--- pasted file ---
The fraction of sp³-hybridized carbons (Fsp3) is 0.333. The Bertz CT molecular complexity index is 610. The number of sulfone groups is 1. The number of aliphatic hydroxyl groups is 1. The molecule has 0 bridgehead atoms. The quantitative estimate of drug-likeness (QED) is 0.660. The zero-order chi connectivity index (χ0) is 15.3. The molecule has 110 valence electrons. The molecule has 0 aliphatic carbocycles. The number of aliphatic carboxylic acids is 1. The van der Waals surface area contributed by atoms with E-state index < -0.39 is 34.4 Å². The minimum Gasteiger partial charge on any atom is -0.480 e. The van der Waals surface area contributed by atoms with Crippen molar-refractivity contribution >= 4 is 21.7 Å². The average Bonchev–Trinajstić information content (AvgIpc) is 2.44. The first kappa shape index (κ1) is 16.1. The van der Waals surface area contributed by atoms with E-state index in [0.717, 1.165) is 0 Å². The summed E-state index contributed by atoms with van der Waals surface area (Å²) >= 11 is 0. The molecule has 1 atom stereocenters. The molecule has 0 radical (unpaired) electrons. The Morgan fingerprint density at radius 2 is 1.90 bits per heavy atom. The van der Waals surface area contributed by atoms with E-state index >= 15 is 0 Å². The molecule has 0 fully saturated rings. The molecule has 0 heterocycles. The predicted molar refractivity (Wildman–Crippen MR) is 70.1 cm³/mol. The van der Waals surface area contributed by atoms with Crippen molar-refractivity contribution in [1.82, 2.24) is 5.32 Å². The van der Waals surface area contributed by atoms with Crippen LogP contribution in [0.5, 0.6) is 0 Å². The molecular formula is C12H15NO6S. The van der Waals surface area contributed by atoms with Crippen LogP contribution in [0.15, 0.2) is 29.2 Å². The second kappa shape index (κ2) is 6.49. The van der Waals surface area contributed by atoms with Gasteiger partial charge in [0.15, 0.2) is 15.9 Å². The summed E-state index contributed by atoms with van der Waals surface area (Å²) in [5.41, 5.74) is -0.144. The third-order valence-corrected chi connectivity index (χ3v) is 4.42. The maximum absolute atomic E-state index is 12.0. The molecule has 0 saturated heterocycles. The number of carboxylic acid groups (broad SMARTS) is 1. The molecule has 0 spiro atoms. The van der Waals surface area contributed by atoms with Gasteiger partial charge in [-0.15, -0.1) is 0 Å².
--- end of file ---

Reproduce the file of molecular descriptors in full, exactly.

The fraction of sp³-hybridized carbons (Fsp3) is 0.333. The Bertz CT molecular complexity index is 610. The number of sulfone groups is 1. The number of aliphatic hydroxyl groups is 1. The molecule has 0 bridgehead atoms. The quantitative estimate of drug-likeness (QED) is 0.660. The zero-order chi connectivity index (χ0) is 15.3. The molecule has 110 valence electrons. The molecule has 0 aliphatic carbocycles. The number of aliphatic carboxylic acids is 1. The van der Waals surface area contributed by atoms with E-state index < -0.39 is 34.4 Å². The minimum Gasteiger partial charge on any atom is -0.480 e. The van der Waals surface area contributed by atoms with Crippen molar-refractivity contribution >= 4 is 21.7 Å². The average Bonchev–Trinajstić information content (AvgIpc) is 2.44. The first kappa shape index (κ1) is 16.1. The van der Waals surface area contributed by atoms with E-state index in [0.717, 1.165) is 0 Å². The summed E-state index contributed by atoms with van der Waals surface area (Å²) >= 11 is 0. The molecule has 1 atom stereocenters. The molecule has 0 radical (unpaired) electrons. The Morgan fingerprint density at radius 2 is 1.90 bits per heavy atom. The van der Waals surface area contributed by atoms with E-state index >= 15 is 0 Å². The molecule has 0 fully saturated rings. The molecule has 0 heterocycles. The predicted molar refractivity (Wildman–Crippen MR) is 70.1 cm³/mol. The van der Waals surface area contributed by atoms with Crippen molar-refractivity contribution in [1.82, 2.24) is 5.32 Å². The van der Waals surface area contributed by atoms with Crippen LogP contribution in [0.5, 0.6) is 0 Å². The molecular formula is C12H15NO6S. The van der Waals surface area contributed by atoms with Crippen LogP contribution in [0.15, 0.2) is 29.2 Å². The second kappa shape index (κ2) is 6.49. The van der Waals surface area contributed by atoms with Gasteiger partial charge in [0.15, 0.2) is 15.9 Å². The summed E-state index contributed by atoms with van der Waals surface area (Å²) in [5.41, 5.74) is -0.144. The third-order valence-corrected chi connectivity index (χ3v) is 4.42. The maximum absolute atomic E-state index is 12.0. The molecule has 0 saturated heterocycles. The number of carboxylic acid groups (broad SMARTS) is 1. The molecule has 0 spiro atoms. The van der Waals surface area contributed by atoms with Gasteiger partial charge in [-0.15, -0.1) is 0 Å².